Reason asked respondents whether they would support certain policies in order to cut the budget deficit, or in general. According to the poll:

  • 33% of adults would support raising taxes on everyone in order to reduce the budget deficit; 65% would oppose.
  • 66% of adults would support raising taxes on the wealthy in order to reduce the budget deficit; 31% would oppose.
  • 85% of adults would support reducing spending in order to reduce the budget deficit; 12% would oppose.
  • In general, 31% would favor raising the Medicare eligibility age; 66% would oppose.
  • In general, 40% would favor changing Medicare and Social Security so only those below a certain income level received benefits 56% would oppose.
  • In general, 39% would favor changing the way Social Security COLAs are calculated; 55% would oppose.
  • In general, 50% would favor eliminating all tax deductions and credits if it lowered overall rates; 42% would oppose.
  • In general, 59% would favor eliminating the mortgage tax deduction if it would lower the overall income tax rate; 32% would oppose.

Reason asked what should be done to reduce the budget deficit:

  • 36% said spending should be reduced;
  • 9% said taxes should be increased or tax reform passed;
  • 8% said the economy should improve and jobs should be added;
  • 6% said reduce defense spending;
  • 5% said reduce politicians’ pay and perks;
  • 5% said reduce entitlement and welfare spending;
  • 5% said reduce foreign aid;
  • 4% cut the size of the federal government; and
  • 4% said pay down the national debt.

According to Reason, 13% of adults said the budget deficit should the top priority for the president in his second term. Only the economy (29%) and jobs (19%) received higher percentages.

President Obama approval on the issue:

  • Economist: 38% of adults approve and 51% disapprove.

Debt Ceiling:

According to Reason, 29% of adults support raising the debt ceiling while 64% oppose.

Economy & Jobs:

According to Reason, 29% of adults think the economy should be the top priority for the president in his second term. 19% said jobs. No other issue received higher percentages.

According to the Economist, 25% of adults believe the economy is getting better, 32% believe it is getting worse; and 36% believe it is stuck in neutral.

According to Gallup, its “Economic Confidence Index improved to -9, from -13 the prior week and -22 during the last week of December. This just beats the previous weekly high of -10 set during the week ending Nov. 4, just before the U.S. presidential election.”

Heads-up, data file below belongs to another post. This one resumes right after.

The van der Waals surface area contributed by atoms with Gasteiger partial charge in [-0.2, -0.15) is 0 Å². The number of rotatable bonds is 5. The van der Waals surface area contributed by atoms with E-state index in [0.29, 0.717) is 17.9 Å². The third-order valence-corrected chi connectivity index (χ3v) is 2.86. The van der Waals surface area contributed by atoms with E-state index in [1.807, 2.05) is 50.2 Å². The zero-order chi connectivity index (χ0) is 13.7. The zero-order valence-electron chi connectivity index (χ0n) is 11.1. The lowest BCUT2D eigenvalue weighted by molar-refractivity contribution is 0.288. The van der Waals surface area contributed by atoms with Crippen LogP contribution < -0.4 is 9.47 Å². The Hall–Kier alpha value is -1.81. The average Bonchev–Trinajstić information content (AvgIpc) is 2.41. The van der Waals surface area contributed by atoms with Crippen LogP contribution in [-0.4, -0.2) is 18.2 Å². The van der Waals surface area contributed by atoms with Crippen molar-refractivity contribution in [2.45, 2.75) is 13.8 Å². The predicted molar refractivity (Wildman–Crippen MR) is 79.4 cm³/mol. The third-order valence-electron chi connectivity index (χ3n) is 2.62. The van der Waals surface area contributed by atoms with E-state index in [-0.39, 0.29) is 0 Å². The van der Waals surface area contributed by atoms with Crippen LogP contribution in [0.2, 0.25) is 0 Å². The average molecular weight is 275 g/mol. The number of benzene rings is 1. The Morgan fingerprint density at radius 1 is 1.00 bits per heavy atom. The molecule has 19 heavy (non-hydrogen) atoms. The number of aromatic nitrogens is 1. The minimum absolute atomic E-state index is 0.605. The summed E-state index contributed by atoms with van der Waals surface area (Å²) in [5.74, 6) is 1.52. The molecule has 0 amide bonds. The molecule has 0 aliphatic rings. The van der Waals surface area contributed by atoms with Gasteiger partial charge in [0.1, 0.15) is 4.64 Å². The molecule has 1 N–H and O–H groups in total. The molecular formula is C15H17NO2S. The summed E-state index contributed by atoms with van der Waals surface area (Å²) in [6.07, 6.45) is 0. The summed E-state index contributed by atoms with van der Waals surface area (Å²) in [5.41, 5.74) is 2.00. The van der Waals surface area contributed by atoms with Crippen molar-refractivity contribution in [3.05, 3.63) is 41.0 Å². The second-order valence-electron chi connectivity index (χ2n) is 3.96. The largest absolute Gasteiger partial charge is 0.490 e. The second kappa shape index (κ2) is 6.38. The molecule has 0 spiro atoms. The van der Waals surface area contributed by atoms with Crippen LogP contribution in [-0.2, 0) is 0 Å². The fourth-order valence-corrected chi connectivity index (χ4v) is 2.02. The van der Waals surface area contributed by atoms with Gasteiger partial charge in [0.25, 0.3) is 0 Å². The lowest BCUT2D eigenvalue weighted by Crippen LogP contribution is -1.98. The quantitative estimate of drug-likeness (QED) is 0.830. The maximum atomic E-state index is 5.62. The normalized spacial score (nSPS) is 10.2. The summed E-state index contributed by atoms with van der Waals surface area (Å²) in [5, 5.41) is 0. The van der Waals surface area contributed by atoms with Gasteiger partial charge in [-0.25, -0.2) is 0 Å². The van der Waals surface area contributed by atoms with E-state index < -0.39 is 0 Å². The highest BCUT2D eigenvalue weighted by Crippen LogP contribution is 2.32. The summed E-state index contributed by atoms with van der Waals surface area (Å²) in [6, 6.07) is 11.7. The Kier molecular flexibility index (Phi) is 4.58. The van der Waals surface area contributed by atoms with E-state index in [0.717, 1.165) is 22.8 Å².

President Obama approval on the issue:

  • Economist: 44% of adults approve and 48% disapprove.
  • Reason: 48% of adults approve and 47% disapprove.

Health Care:
According to Rasmussen, 45% of likely voters have a somewhat favorable opinion of the health care law, while 51% view it unfavorably.

Regulation:
According to Reason, 45% adults believe the U.S. needs a strong government right now to handle its current complex economic problems. 49% say Americans themselves would be better able to handle today’s problems within a free market that has less government involvement.

Taxes:
According to the Economist, 18% of adults think their taxes will go up a lot as a result of the fiscal cliff deal; 42% believe they will go up some; 22% believe they will go up a little; and 19% believe they won’t go up at all.

According to Reason, 26% of adults say raising taxes on wealthy would reduce the amount the wealthy would work and invest. 68% say it would not.

According to Rasmussen, 48% of adults believe it is possible to balance the federal budget without raising taxes.

According to the Economist, even though the fiscal cliff deal already raised taxes on them, 56% of adults would support increasing taxes on Americans who earn more than $400,000 a year. 29% would oppose.

According to the Economist, 52% of adults would support raising taxes on Americans who earn between $250,000 and $400,000 a year.

According to Reason, 50% would favor eliminating all tax deductions and credits if it lowered overall rates; 42% would oppose.

According to Reason, 59% would favor eliminating the mortgage tax deduction if it would lower the overall income tax rate; 32% would oppose.

View of Government:
According to Pew, 20% of adults are basically content with the federal government; 58% are frustrated; and 19% are angry.

According to Pew, only 3% of adults trust the federal government to do what is right all of the time; 23% say they trust the federal government most of the time; 67% say only some of the time; and 6% say they never trust the federal goverment to do what is right.

Public Notice is an independent non-profit dedicated to providing facts and insight on the economy and how government policy affects Americans’ financial well-being.